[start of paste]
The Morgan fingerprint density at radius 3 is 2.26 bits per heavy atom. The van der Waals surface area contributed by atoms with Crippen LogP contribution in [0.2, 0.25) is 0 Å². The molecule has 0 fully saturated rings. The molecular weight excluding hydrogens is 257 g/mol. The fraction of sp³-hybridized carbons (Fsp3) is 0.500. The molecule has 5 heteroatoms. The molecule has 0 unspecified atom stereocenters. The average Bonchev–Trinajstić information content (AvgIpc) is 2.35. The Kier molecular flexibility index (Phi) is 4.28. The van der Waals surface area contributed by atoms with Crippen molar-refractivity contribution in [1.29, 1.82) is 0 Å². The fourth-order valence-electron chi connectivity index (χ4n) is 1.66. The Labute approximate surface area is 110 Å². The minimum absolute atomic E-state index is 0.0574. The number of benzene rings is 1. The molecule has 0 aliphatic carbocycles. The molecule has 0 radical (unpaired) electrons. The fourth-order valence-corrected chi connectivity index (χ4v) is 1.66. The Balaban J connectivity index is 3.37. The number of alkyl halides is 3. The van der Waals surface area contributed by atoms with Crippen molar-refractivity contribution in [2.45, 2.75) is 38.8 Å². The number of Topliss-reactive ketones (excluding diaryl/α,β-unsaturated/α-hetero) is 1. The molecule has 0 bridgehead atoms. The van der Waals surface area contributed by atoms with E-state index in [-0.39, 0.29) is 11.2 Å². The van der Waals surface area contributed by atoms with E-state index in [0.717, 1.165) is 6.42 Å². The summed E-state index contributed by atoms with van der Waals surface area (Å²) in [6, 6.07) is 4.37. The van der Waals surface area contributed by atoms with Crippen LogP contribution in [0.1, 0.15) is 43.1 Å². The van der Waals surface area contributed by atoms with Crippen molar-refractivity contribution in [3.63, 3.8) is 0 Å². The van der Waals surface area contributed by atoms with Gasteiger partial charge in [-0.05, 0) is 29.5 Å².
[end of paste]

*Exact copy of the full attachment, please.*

The Morgan fingerprint density at radius 3 is 2.26 bits per heavy atom. The van der Waals surface area contributed by atoms with Crippen LogP contribution in [0.2, 0.25) is 0 Å². The molecule has 0 fully saturated rings. The molecular weight excluding hydrogens is 257 g/mol. The fraction of sp³-hybridized carbons (Fsp3) is 0.500. The molecule has 5 heteroatoms. The molecule has 0 unspecified atom stereocenters. The average Bonchev–Trinajstić information content (AvgIpc) is 2.35. The Kier molecular flexibility index (Phi) is 4.28. The van der Waals surface area contributed by atoms with Crippen molar-refractivity contribution in [1.29, 1.82) is 0 Å². The fourth-order valence-electron chi connectivity index (χ4n) is 1.66. The Labute approximate surface area is 110 Å². The minimum absolute atomic E-state index is 0.0574. The number of benzene rings is 1. The molecule has 0 aliphatic carbocycles. The molecule has 0 radical (unpaired) electrons. The fourth-order valence-corrected chi connectivity index (χ4v) is 1.66. The Balaban J connectivity index is 3.37. The number of alkyl halides is 3. The van der Waals surface area contributed by atoms with Crippen molar-refractivity contribution in [2.45, 2.75) is 38.8 Å². The number of Topliss-reactive ketones (excluding diaryl/α,β-unsaturated/α-hetero) is 1. The molecule has 0 bridgehead atoms. The van der Waals surface area contributed by atoms with E-state index in [-0.39, 0.29) is 11.2 Å². The van der Waals surface area contributed by atoms with E-state index in [0.717, 1.165) is 6.42 Å². The summed E-state index contributed by atoms with van der Waals surface area (Å²) in [6, 6.07) is 4.37. The van der Waals surface area contributed by atoms with Crippen LogP contribution in [0.1, 0.15) is 43.1 Å². The van der Waals surface area contributed by atoms with Crippen molar-refractivity contribution in [3.63, 3.8) is 0 Å². The van der Waals surface area contributed by atoms with Gasteiger partial charge in [-0.05, 0) is 29.5 Å².